ERIC Number: ED318759
Record Type: RIE
Publication Date: 1990-Apr
Towards a Conceptualization and Theory of Sampling Large, Complex, and Dynamic Populations.
Carifio, James; And Others
Possible bias due to sampling problems or low response rates has been a troubling "nuisance" variable in empirical research since seminal and classical studies were done on these problems at the beginning of this century. Recent research suggests that: (1) earlier views of the alleged bias problem were misleading; (2) under a variety of fairly well-specified conditions, allegedly biased samples are in fact random; and (3) "de facto" biased samples can and will "jump" from being biased to being random samples. These conditions occur when the population is fuzzy and dynamic and when the number of factors structuring the population and those influencing responding or non-responding are large, interact with each other, and have a trivial effect, at best. Researchers and theorists may be rejecting and disregarding what might be reasonable and highly valid data. Actual data from a number of state-wide studies with response rates in the 15% to 30% range illustrate this view. A variety of simulation studies is needed to evaluate these views on bias. The Catastrophe Theory of non-linear functions, family-wise error rates, and fuzzy subset theory are also considered. (Author/SLD)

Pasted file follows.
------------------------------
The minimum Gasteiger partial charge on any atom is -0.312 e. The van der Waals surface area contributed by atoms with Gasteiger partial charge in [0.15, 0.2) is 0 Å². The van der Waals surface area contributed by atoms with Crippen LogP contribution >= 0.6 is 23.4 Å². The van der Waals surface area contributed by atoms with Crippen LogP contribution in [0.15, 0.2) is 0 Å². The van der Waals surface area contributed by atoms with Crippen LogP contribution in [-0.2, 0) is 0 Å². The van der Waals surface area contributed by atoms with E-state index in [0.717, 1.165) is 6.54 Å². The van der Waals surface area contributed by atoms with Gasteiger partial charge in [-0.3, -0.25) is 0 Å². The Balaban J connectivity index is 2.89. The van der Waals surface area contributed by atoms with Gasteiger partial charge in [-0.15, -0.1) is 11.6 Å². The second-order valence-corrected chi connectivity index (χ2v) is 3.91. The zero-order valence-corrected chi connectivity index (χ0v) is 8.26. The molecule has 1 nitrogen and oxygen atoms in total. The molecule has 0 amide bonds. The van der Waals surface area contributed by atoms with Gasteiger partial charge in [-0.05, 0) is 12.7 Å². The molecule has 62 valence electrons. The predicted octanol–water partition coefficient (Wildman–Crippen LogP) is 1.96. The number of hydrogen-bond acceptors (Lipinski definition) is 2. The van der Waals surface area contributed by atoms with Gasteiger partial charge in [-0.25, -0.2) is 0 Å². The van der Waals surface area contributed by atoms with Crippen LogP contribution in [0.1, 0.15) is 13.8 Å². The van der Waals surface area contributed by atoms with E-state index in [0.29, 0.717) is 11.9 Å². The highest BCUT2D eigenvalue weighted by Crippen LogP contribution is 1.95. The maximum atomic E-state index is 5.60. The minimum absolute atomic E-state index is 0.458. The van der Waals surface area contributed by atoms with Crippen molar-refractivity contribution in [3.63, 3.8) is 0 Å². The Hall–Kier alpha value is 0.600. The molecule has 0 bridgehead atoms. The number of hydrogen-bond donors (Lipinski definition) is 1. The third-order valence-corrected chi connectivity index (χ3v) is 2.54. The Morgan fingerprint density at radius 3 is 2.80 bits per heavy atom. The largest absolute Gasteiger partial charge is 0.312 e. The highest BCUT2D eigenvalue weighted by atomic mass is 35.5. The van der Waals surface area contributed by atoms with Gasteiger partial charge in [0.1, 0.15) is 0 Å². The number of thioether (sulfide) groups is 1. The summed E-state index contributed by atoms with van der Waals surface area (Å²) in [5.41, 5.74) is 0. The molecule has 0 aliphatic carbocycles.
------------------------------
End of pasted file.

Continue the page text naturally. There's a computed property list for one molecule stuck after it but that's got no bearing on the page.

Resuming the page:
Publication Type: Reports - Evaluative; Speeches/Meeting Papers
Education Level: N/A
Authoring Institution: N/A
Note: Paper presented at the Annual Meeting of the American Educational Research Association (Boston, MA, April 16-20, 1990).